FIG. 1 is a block diagram of a desiccant-based air conditioning system.
FIG. 2 is a block diagram of an implementation of the system of FIG. 1.
FIG. 3 is a block diagram showing air streams flowing through a desiccant wheel and a heat exchanger wheel of the system of FIG. 2.
FIG. 4 is a block diagram showing air streams passing through an evaporator/condenser wheel of the system of FIG. 2.
FIG. 5 is an isometric view of a evaporator/condenser wheel.
FIG. 6 is a detailed view of a cell of the heat transfer wheel of FIG. 5.
FIG. 7 is a block diagram showing air streams in a hybrid, desiccant and compressor-based air conditioner.
FIG. 8 is a block diagram showing air streams in a system that uses a pair of desiccant canister with cross-over valves in place of the desiccant wheel.
FIG. 9 is a perspective view of an automobile configured to employ a solar-powered, desiccant-based air conditioning system.
FIGS. 10 and 11 are side views of a solar furnace of the vehicle of FIG. 9.
Referring to FIG. 1, a desiccant-based air conditioning system 100 for a motorized vehicle is controlled by a controller 105. The controller 105 receives signals from sensors 110 and from user-manipulable control mechanisms 115. The sensors may measure the temperature and humidity of the air in the cabin of the vehicle, the temperature of the vehicle windshield, and the level of condensation on the windshield. Other sensors may measure the humidity and temperature outside of the vehicle or the temperature and operating parameters of system components.
The system 100 receives air from the vehicle cabin and from the external atmosphere. The controller 105 controls a set of inlet vents 120 that combine the two sources of air to generate four air streams: a regeneration air stream 125, an adsorption air stream 130, a cooling air stream 135, and a volume air stream 140.
The regeneration air stream 125 is directed to a heat exchanger 145 that heats the air stream to produce a hot air 150. The heat exchanger 145 may be heated, for example, using excess heat from the engine of the motorized vehicle.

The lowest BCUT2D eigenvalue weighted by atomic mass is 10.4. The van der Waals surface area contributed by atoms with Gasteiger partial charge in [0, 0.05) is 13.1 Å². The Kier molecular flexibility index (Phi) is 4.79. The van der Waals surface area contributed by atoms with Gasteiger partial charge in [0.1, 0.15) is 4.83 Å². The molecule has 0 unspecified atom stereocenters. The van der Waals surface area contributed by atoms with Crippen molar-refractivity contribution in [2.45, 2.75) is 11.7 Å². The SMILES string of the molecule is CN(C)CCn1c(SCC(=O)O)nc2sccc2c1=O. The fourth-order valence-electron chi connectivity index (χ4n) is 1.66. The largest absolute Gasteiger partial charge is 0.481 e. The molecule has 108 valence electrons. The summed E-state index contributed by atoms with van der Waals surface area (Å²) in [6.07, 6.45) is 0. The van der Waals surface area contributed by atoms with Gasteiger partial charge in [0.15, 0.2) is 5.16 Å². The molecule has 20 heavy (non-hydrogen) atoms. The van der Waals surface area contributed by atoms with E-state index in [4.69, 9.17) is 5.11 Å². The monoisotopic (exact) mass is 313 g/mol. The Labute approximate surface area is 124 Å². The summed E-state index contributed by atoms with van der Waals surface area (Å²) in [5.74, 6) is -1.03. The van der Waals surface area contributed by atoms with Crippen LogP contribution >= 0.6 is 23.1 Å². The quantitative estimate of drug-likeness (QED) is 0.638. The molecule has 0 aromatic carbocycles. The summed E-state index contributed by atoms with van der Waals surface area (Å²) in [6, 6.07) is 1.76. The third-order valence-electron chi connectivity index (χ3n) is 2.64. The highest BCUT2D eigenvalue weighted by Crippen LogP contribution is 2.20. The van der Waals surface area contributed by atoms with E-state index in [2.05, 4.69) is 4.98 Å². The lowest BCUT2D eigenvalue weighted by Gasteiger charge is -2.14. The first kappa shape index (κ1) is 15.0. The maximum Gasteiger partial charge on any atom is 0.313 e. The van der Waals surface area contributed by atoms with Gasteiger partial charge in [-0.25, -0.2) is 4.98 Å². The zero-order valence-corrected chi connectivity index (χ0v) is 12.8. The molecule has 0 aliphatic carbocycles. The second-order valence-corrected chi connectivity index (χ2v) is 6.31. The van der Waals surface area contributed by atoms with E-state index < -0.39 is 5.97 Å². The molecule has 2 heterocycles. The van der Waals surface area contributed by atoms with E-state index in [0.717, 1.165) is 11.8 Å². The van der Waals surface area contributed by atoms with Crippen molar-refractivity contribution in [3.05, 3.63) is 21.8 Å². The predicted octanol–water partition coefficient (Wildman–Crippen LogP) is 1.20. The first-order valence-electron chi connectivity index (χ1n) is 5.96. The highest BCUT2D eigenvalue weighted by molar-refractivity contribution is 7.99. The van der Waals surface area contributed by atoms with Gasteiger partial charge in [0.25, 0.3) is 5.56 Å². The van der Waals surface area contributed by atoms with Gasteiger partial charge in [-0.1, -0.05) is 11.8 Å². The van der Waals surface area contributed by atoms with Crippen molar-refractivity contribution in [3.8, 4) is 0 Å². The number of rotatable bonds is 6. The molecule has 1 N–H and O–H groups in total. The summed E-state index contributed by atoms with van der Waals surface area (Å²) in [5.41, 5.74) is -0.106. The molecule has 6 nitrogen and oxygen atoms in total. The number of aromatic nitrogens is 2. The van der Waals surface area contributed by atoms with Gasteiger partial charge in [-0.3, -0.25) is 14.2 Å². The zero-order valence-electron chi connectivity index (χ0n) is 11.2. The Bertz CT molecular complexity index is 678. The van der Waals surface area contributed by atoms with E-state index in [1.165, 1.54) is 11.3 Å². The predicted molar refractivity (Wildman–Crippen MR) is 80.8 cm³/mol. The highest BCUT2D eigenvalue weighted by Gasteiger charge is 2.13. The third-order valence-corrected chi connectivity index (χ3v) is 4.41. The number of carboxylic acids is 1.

The hot air stream 150 then passes through a desiccant 155 to remove moisture from the desiccant and thereby regenerate the desiccant. The desiccant 155 may be implemented, for example, using a rotating desiccant wheel or using a series of suitably-valved desiccant canisters. The hot air stream 150 is cooled by evaporative cooling and exits the desiccant 155 as a warm, moist air stream 160.
The warm, moist air stream 160 enters an evaporator/condenser ("E/C") 165. The E/C 165 may be implemented as a rotating wheel having a condensation portion through which the air stream 160 passes and an evaporation portion. Within the E/C 165, moisture condenses out of the air stream 160 so that a dry air stream 170 exits the E/C 165. In some instances, the warm moist air stream 160 may bypass the E/C 165 and be provided to the cabin of the vehicle for use in heating the cabin air and increasing the relative humidity in the cabin. Similar results may be obtained by halting rotation of the E/C 165 when the E/C is implemented as a rotating wheel.
The adsorption air stream 130 also passes through a portion of the desiccant 155. Moisture is removed from the air stream 130 by desiccant adsorption, which results in dehumidification of the air stream 130 and a significant increase in the temperature of the air stream 130 so that a hot, dry air stream 175 exits the desiccant 155.
The hot, dry air stream 175 passes through a heat exchanger 180 that cools the air to produce a cool, dry air stream 185 through an evaporation section of the E/C 165. Moisture from the E/C 165 evaporates into the stream 185 to produce a stream of cool, moist air 190. In particular, when the cool dry air 185 contacts the moisture on the E/C 165, a thermodynamic reaction ensues. The reaction results in substantial evaporative cooling, which may lower the temperature of the air stream 190 below the ambient temperature and adds moisture to the air stream.
The cooling air stream 135 cools the heat exchanger 180. As such, the cooling air stream 135 is heated while passing through the heat exchanger 180 so that a hot air stream 195 exits the heat exchanger 180.
The volume air stream 140 controls the flow rate/volume of air entering the E/C 165. The flow rate of the air stream 140 may be varied to control the flow through the system. The air stream 140 provides additional cooling of the E/C 165 and exits the E/C 165 as a near ambient air stream 197. In another variation, the volume air stream 140 may be a cool air stream provided by a traditional, compressor-based air conditioning system.
The controller 105 controls a set of outlet vents 200 that control the portion of each air stream that is provided to the vehicle cabin, the vehicle windshield, and the external atmosphere. Fans 205, 210 and 215, which also are controlled by the controller 105, direct the resulting air streams to, respectively, the vehicle cabin, the vehicle windshield, and the external atmosphere.
The system 100 also may be used to improve the efficiency of a traditional, compressor-based air conditioning system by providing the cool, dry air stream 185 to the compressor-based evaporator of such a system. The desiccant's removal of humidity from the air stream reduces the energy needed by the compressor-based system to cool the air. Similarly, the relative humidity level in the vehicle's cabin may be controlled by the ratio of the desiccant-based cool air stream, which has a high relative humidity, to the compressor-based cool air stream, which has a low relative humidity. The controller 105 controls the relative proportion of each cool air stream that enters the cabin to regulate the relative humidity level of the cool air entering the cabin.